Episodes of the Melvyn Bragg-fronted discussion show, which looks at the history of ideas ranging from the theory of thermodynamics to Goethe’s drama Faust, were made available to download in full in MP3 format for seven days after the broadcast date.
This “podcasting” service allowed the shows to be saved to a computer or a personal player such as an iPod, enabling the user to listen to the show even if they are not logged on to the BBC Radio website.
Using download applications such as iPodder, In Our Time could be “tagged” and automatically downloaded as soon as the latest edition of the show was made available online.
At present BBC radio shows can be listened to live over the net, or “on demand” after the date of original broadcast, with the user required to be logged on to the relevant BBC Radio site.
Simon Nelson, controller of BBC Radio and Music Interactive, said: “We’ve been surprised and delighted by the demand for downloads of what is one of our most challenging programmes.
“It demonstrates the public’s appetite for new ways of listening.
“Of course we recognise that we can’t offer all programmes in this way but we look forward to working with rights holders to explore ways we could learn from developments like this to drive radio listening forward.”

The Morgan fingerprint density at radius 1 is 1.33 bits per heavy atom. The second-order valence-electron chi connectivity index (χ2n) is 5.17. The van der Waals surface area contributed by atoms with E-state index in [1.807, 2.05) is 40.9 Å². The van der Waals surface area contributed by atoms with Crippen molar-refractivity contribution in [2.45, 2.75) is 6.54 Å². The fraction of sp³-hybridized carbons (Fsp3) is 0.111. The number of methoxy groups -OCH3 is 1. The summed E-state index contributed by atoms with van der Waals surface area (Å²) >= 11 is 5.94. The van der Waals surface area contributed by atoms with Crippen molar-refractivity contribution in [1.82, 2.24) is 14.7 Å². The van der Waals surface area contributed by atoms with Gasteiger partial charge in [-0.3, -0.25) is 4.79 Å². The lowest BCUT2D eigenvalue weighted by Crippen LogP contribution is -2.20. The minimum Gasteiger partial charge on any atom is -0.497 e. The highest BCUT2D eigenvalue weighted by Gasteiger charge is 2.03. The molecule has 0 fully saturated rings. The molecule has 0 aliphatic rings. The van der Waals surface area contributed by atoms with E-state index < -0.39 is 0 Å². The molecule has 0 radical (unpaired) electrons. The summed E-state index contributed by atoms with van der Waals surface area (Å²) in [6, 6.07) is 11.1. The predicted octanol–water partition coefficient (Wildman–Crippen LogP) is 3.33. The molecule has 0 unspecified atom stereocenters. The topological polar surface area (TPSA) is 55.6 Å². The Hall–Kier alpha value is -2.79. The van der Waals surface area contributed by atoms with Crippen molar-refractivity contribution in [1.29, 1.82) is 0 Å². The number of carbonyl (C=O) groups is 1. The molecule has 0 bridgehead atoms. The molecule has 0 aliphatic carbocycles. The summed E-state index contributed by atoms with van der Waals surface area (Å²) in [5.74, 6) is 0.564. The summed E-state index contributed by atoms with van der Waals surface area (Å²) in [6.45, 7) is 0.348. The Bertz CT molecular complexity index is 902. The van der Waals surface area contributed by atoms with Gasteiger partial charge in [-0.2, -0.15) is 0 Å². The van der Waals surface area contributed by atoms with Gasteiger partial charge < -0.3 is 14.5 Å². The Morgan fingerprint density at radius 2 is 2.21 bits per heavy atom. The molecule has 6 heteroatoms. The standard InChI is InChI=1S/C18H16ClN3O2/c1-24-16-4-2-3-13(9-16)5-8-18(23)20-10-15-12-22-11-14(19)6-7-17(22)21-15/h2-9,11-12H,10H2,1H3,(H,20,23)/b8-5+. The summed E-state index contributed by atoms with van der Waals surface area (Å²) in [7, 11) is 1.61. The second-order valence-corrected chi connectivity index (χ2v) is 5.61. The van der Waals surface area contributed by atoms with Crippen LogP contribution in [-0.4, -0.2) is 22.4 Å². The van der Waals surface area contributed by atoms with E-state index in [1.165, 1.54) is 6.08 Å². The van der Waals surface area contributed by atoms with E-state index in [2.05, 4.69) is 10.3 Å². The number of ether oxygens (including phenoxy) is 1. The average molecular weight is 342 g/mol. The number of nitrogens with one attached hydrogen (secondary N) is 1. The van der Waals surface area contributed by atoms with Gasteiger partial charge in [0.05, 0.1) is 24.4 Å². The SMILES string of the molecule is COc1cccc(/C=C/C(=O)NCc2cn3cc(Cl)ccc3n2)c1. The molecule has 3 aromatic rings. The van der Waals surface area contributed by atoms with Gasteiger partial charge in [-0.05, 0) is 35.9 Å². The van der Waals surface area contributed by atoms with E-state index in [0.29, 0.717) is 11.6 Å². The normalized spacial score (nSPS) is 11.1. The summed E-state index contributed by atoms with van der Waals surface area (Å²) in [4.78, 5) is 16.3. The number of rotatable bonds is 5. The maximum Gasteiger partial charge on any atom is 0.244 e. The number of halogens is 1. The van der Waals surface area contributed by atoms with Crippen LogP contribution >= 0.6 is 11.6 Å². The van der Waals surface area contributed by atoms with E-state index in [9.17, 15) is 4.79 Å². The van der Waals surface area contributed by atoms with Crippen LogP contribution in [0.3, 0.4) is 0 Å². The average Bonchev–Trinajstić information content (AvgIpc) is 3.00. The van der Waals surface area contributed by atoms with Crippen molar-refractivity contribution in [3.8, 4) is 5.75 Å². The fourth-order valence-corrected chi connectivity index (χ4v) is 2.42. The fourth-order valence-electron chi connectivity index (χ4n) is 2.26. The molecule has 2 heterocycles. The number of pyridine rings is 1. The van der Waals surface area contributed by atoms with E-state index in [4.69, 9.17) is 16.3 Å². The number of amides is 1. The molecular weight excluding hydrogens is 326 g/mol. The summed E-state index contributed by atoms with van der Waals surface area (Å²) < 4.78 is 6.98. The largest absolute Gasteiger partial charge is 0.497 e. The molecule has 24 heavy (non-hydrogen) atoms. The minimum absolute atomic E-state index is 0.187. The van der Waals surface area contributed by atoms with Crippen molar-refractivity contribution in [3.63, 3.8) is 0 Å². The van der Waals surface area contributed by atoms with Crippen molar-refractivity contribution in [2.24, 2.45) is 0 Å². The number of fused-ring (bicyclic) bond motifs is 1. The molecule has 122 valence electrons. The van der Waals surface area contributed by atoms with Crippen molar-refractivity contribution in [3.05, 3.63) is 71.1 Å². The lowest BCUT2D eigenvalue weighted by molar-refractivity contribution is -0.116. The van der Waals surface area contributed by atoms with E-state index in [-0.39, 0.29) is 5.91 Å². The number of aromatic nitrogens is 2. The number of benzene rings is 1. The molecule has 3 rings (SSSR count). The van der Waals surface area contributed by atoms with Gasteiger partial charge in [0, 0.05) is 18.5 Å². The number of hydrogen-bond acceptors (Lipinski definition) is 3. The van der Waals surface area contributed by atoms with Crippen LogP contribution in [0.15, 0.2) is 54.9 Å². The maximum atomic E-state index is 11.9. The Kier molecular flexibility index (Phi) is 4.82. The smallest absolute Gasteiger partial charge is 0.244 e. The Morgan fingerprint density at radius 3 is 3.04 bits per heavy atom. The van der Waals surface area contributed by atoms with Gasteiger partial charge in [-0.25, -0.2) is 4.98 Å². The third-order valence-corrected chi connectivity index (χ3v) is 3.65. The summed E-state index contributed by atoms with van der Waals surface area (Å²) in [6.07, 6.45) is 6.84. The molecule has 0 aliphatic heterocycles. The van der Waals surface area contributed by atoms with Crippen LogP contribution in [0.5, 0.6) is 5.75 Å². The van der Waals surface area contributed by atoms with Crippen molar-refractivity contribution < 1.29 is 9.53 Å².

This is the second of the BBC’s radio download trials, with Nobel prize-winning poet and playwright Wole Soyinka’s 2004 Reith Lecture series on the Climate of Fear on Radio 4 receiving 50,000 downloads in April and May this year.
BBC Radio’s online services have received a boost recently with the news that Radio 4’s production of sci-fi comedy Hitchhiker’s Guide to the Galaxy has had over 1 million on demand listens, and that an unprecedented 6.2 million users visited BBC Radio websites last month – an increase of 55% on the November 2003 figure.
Forty-eight per cent of visitors to BBC Radio sites also made use of online listening services, with Chris Moyle’s Radio 1 breakfast show overtaking The Archers as the most popular on demand BBC show, the self-styled saviour of Radio 1 getting 395,000 listens in November.
By Martin Hemming